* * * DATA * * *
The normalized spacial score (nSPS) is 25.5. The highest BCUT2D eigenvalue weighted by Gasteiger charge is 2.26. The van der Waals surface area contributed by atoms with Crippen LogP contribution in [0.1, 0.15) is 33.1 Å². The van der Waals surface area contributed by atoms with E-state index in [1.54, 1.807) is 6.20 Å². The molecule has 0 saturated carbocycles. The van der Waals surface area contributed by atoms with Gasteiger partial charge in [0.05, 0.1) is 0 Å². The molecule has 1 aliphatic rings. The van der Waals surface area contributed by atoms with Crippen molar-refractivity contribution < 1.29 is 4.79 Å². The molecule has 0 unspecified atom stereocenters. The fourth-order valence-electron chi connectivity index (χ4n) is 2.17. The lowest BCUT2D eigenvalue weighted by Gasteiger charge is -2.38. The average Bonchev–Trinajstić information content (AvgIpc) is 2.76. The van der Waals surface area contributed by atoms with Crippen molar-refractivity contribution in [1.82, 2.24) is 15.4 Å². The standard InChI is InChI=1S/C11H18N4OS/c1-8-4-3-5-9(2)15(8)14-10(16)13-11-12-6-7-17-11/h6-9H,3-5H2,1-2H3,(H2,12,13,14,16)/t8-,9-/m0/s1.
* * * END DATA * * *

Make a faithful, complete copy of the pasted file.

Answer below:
The normalized spacial score (nSPS) is 25.5. The highest BCUT2D eigenvalue weighted by Gasteiger charge is 2.26. The van der Waals surface area contributed by atoms with Crippen LogP contribution in [0.1, 0.15) is 33.1 Å². The van der Waals surface area contributed by atoms with E-state index in [1.54, 1.807) is 6.20 Å². The molecule has 0 saturated carbocycles. The van der Waals surface area contributed by atoms with Gasteiger partial charge in [0.05, 0.1) is 0 Å². The molecule has 1 aliphatic rings. The van der Waals surface area contributed by atoms with Crippen molar-refractivity contribution < 1.29 is 4.79 Å². The molecule has 0 unspecified atom stereocenters. The fourth-order valence-electron chi connectivity index (χ4n) is 2.17. The lowest BCUT2D eigenvalue weighted by Gasteiger charge is -2.38. The average Bonchev–Trinajstić information content (AvgIpc) is 2.76. The van der Waals surface area contributed by atoms with Crippen molar-refractivity contribution in [1.82, 2.24) is 15.4 Å². The standard InChI is InChI=1S/C11H18N4OS/c1-8-4-3-5-9(2)15(8)14-10(16)13-11-12-6-7-17-11/h6-9H,3-5H2,1-2H3,(H2,12,13,14,16)/t8-,9-/m0/s1.